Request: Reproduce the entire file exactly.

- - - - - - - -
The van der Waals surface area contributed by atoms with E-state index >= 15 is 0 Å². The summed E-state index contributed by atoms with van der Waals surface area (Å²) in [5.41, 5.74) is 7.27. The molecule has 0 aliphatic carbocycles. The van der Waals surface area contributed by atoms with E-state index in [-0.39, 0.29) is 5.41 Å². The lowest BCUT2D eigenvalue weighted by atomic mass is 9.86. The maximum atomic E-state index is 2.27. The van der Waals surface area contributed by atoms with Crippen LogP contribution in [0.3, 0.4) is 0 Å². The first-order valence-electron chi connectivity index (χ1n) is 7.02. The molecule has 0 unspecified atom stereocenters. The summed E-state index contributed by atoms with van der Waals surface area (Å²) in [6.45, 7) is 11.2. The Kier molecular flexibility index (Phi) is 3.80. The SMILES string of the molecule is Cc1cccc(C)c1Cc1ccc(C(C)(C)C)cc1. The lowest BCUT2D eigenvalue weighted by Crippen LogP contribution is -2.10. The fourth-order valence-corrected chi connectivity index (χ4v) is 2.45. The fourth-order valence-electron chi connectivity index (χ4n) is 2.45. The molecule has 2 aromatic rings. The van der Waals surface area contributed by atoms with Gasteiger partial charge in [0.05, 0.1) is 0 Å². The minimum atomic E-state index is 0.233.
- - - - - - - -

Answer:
The van der Waals surface area contributed by atoms with E-state index >= 15 is 0 Å². The summed E-state index contributed by atoms with van der Waals surface area (Å²) in [5.41, 5.74) is 7.27. The molecule has 0 aliphatic carbocycles. The van der Waals surface area contributed by atoms with E-state index in [-0.39, 0.29) is 5.41 Å². The lowest BCUT2D eigenvalue weighted by atomic mass is 9.86. The maximum atomic E-state index is 2.27. The van der Waals surface area contributed by atoms with Crippen LogP contribution in [0.3, 0.4) is 0 Å². The first-order valence-electron chi connectivity index (χ1n) is 7.02. The molecule has 0 unspecified atom stereocenters. The summed E-state index contributed by atoms with van der Waals surface area (Å²) in [6.45, 7) is 11.2. The Kier molecular flexibility index (Phi) is 3.80. The SMILES string of the molecule is Cc1cccc(C)c1Cc1ccc(C(C)(C)C)cc1. The lowest BCUT2D eigenvalue weighted by Crippen LogP contribution is -2.10. The fourth-order valence-corrected chi connectivity index (χ4v) is 2.45. The fourth-order valence-electron chi connectivity index (χ4n) is 2.45. The molecule has 2 aromatic rings. The van der Waals surface area contributed by atoms with Gasteiger partial charge in [0.05, 0.1) is 0 Å². The minimum atomic E-state index is 0.233.